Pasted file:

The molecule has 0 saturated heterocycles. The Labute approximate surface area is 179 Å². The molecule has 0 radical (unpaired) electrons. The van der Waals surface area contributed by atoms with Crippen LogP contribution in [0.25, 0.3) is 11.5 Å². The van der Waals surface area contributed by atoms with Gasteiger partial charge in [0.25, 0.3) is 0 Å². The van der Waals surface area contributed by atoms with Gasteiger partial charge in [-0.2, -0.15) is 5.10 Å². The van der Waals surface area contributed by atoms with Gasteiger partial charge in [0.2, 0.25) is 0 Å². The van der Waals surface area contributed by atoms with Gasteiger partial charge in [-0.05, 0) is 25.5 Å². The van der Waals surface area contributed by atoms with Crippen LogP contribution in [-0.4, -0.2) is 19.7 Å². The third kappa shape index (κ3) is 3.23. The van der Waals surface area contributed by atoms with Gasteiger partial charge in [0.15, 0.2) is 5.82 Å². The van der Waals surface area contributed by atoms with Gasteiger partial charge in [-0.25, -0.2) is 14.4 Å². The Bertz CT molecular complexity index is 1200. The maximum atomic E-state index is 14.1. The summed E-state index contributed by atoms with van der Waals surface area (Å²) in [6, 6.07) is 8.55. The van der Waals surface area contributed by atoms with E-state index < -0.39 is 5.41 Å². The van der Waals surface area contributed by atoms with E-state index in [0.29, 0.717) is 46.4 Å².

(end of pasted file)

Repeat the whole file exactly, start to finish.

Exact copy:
The molecule has 0 saturated heterocycles. The Labute approximate surface area is 179 Å². The molecule has 0 radical (unpaired) electrons. The van der Waals surface area contributed by atoms with Crippen LogP contribution in [0.25, 0.3) is 11.5 Å². The van der Waals surface area contributed by atoms with Gasteiger partial charge in [0.25, 0.3) is 0 Å². The van der Waals surface area contributed by atoms with Gasteiger partial charge in [-0.2, -0.15) is 5.10 Å². The van der Waals surface area contributed by atoms with Gasteiger partial charge in [0.2, 0.25) is 0 Å². The van der Waals surface area contributed by atoms with Gasteiger partial charge in [-0.05, 0) is 25.5 Å². The van der Waals surface area contributed by atoms with Crippen LogP contribution in [-0.4, -0.2) is 19.7 Å². The third kappa shape index (κ3) is 3.23. The van der Waals surface area contributed by atoms with Gasteiger partial charge in [0.15, 0.2) is 5.82 Å². The van der Waals surface area contributed by atoms with Gasteiger partial charge in [-0.25, -0.2) is 14.4 Å². The Bertz CT molecular complexity index is 1200. The maximum atomic E-state index is 14.1. The summed E-state index contributed by atoms with van der Waals surface area (Å²) in [6, 6.07) is 8.55. The van der Waals surface area contributed by atoms with E-state index < -0.39 is 5.41 Å². The van der Waals surface area contributed by atoms with E-state index in [0.29, 0.717) is 46.4 Å².